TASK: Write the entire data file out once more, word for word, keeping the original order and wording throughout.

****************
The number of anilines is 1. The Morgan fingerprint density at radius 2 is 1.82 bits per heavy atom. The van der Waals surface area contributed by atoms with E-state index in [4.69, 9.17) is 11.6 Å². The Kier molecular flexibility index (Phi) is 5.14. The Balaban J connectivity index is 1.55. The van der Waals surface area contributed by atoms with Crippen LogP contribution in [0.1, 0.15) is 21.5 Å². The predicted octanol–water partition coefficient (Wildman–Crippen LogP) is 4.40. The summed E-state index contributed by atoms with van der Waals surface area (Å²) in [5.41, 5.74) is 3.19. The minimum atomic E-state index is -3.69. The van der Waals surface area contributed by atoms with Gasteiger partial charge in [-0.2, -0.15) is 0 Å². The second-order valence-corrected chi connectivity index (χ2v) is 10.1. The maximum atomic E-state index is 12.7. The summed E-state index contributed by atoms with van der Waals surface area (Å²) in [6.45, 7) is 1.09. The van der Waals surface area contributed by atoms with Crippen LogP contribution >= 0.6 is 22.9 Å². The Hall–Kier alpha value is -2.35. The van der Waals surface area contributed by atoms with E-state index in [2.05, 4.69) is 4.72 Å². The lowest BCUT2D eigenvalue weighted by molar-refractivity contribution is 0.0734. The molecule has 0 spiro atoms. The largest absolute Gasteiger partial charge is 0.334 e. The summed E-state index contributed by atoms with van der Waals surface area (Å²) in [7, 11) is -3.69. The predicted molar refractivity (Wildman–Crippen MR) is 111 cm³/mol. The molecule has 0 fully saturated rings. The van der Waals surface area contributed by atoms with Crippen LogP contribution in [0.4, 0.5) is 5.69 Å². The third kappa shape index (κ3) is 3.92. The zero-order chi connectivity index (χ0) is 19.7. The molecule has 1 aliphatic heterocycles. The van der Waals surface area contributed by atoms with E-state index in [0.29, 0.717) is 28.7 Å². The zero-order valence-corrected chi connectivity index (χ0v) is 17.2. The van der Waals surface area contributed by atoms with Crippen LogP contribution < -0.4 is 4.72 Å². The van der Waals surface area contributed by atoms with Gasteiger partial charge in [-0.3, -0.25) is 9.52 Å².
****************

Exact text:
The number of anilines is 1. The Morgan fingerprint density at radius 2 is 1.82 bits per heavy atom. The van der Waals surface area contributed by atoms with E-state index in [4.69, 9.17) is 11.6 Å². The Kier molecular flexibility index (Phi) is 5.14. The Balaban J connectivity index is 1.55. The van der Waals surface area contributed by atoms with Crippen LogP contribution in [0.1, 0.15) is 21.5 Å². The predicted octanol–water partition coefficient (Wildman–Crippen LogP) is 4.40. The summed E-state index contributed by atoms with van der Waals surface area (Å²) in [5.41, 5.74) is 3.19. The minimum atomic E-state index is -3.69. The van der Waals surface area contributed by atoms with Gasteiger partial charge in [-0.2, -0.15) is 0 Å². The second-order valence-corrected chi connectivity index (χ2v) is 10.1. The maximum atomic E-state index is 12.7. The summed E-state index contributed by atoms with van der Waals surface area (Å²) in [6.45, 7) is 1.09. The van der Waals surface area contributed by atoms with Crippen LogP contribution >= 0.6 is 22.9 Å². The Hall–Kier alpha value is -2.35. The van der Waals surface area contributed by atoms with E-state index in [2.05, 4.69) is 4.72 Å². The lowest BCUT2D eigenvalue weighted by molar-refractivity contribution is 0.0734. The molecule has 0 spiro atoms. The largest absolute Gasteiger partial charge is 0.334 e. The summed E-state index contributed by atoms with van der Waals surface area (Å²) in [7, 11) is -3.69. The predicted molar refractivity (Wildman–Crippen MR) is 111 cm³/mol. The molecule has 0 fully saturated rings. The van der Waals surface area contributed by atoms with Crippen LogP contribution in [0.4, 0.5) is 5.69 Å². The third kappa shape index (κ3) is 3.92. The zero-order chi connectivity index (χ0) is 19.7. The molecule has 1 aliphatic heterocycles. The van der Waals surface area contributed by atoms with E-state index in [0.29, 0.717) is 28.7 Å². The zero-order valence-corrected chi connectivity index (χ0v) is 17.2. The van der Waals surface area contributed by atoms with Crippen LogP contribution < -0.4 is 4.72 Å². The van der Waals surface area contributed by atoms with Gasteiger partial charge in [-0.3, -0.25) is 9.52 Å².